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Conserving wildlife habitat, agricultural and forest lands, scenic open space, wetlands, and shorelines for the benefit of our community and as a legacy for future generations.

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Expansion of Diobsud Creek Conservation Area

January is a great month to head up Highway 20 to view the gathering of bald eagles on the Skagit River. You’ll also travel by many properties conserved by Skagit Land Trust. Barr Creek, Hurn Field, and Skagit River Kahn are perfect spots to stretch your legs and perhaps spot a few eagles. Thanks to your support, protection of the lands and waters of the upper Skagit continues to grow. One example is Diobsud Creek.

Since 2002, Skagit Land Trust has completed seven projects along Diobsud Creek, including two conservation areas owned by the Trust, three partner projects and two conservation easements, including one easement added in December. More than 100 acres are now protected in the Diobsud watershed and over a mile of the Skagit river itself.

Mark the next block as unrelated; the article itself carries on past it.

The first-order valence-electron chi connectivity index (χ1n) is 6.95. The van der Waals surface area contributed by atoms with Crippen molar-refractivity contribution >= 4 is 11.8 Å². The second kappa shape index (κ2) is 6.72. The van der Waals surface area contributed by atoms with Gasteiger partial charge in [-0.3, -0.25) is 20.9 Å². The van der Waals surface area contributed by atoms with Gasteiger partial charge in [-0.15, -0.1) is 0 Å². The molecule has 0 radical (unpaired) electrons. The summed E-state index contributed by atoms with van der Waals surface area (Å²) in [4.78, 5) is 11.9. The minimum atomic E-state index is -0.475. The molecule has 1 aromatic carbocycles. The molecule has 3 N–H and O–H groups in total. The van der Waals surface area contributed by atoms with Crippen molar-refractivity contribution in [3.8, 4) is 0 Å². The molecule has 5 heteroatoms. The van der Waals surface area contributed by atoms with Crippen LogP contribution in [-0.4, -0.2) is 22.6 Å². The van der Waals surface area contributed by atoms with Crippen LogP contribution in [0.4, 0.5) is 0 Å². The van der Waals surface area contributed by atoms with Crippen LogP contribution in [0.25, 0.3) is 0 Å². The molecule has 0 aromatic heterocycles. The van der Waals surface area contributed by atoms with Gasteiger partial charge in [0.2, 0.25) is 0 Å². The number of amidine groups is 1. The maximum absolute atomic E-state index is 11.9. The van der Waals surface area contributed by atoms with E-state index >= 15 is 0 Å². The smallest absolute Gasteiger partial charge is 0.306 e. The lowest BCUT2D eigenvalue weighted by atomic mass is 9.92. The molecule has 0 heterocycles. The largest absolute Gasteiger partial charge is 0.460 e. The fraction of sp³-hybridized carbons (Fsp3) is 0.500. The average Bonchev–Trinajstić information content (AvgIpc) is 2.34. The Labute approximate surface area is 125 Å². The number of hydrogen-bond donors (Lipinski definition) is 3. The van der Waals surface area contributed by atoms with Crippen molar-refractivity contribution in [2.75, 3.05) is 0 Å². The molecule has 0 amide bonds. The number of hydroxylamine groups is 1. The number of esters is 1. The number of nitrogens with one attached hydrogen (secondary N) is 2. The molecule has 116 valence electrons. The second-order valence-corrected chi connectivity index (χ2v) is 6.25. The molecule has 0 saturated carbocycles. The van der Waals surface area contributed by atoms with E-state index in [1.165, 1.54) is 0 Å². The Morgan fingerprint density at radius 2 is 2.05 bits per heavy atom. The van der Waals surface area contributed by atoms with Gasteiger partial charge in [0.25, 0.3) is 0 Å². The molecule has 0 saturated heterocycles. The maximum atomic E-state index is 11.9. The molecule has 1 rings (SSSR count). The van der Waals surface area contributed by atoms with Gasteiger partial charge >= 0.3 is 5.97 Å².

The Trust’s newest land purchase in the Diobsud watershed was completed this summer with funds from the Salmon Recovery Funding Board, and adds 8.7 acres to the Diobsud Creek Conservation Area. The new addition expands Diobsud Creek Conservation Area to 32.43 acres. This property preserves not only the shoreline of the main channel of Diobsud Creek, but also side channels running through the property.

Side Channels on the new portion of the property.

Photo by: Steve Philbrick

The property is near a number of other protected lands owned by the U.S. Forest Service and Seattle City Light. By connecting these lands, we ensure a variety of wildlife habitat remains intact. Diobsud is home to Chinook, bull trout, winter steelhead, summer steelhead, sockeye, rainbow trout, pinks, chum, and cutthroat. The area is in the WDFW management buffer for the Northern Spotted Owl. Bald eagles are also frequently spotted along Diobsud Creek, so be sure to add this expanded conservation area to your eagle viewing list the next time you drive east on Highway 20.

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